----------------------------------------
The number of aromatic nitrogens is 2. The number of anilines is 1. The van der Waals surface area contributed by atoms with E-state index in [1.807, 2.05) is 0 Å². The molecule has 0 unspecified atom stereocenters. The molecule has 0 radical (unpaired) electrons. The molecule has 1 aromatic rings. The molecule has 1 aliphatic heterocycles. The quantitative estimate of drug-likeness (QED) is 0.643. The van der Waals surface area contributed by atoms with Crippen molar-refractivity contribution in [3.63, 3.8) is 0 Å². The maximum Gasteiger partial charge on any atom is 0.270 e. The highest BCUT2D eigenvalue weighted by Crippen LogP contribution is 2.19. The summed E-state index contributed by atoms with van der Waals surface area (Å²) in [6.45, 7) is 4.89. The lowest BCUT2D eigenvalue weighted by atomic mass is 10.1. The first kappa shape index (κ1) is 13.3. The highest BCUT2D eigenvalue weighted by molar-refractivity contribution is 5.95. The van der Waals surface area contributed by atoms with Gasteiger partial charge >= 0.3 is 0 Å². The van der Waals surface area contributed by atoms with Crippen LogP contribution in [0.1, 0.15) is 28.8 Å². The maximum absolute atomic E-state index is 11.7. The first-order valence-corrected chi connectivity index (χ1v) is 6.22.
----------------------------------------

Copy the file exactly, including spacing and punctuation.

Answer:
The number of aromatic nitrogens is 2. The number of anilines is 1. The van der Waals surface area contributed by atoms with E-state index in [1.807, 2.05) is 0 Å². The molecule has 0 unspecified atom stereocenters. The molecule has 0 radical (unpaired) electrons. The molecule has 1 aromatic rings. The molecule has 1 aliphatic heterocycles. The quantitative estimate of drug-likeness (QED) is 0.643. The van der Waals surface area contributed by atoms with Crippen molar-refractivity contribution in [3.63, 3.8) is 0 Å². The maximum Gasteiger partial charge on any atom is 0.270 e. The highest BCUT2D eigenvalue weighted by Crippen LogP contribution is 2.19. The summed E-state index contributed by atoms with van der Waals surface area (Å²) in [6.45, 7) is 4.89. The lowest BCUT2D eigenvalue weighted by atomic mass is 10.1. The first kappa shape index (κ1) is 13.3. The highest BCUT2D eigenvalue weighted by molar-refractivity contribution is 5.95. The van der Waals surface area contributed by atoms with Gasteiger partial charge >= 0.3 is 0 Å². The van der Waals surface area contributed by atoms with Crippen LogP contribution in [0.1, 0.15) is 28.8 Å². The maximum absolute atomic E-state index is 11.7. The first-order valence-corrected chi connectivity index (χ1v) is 6.22.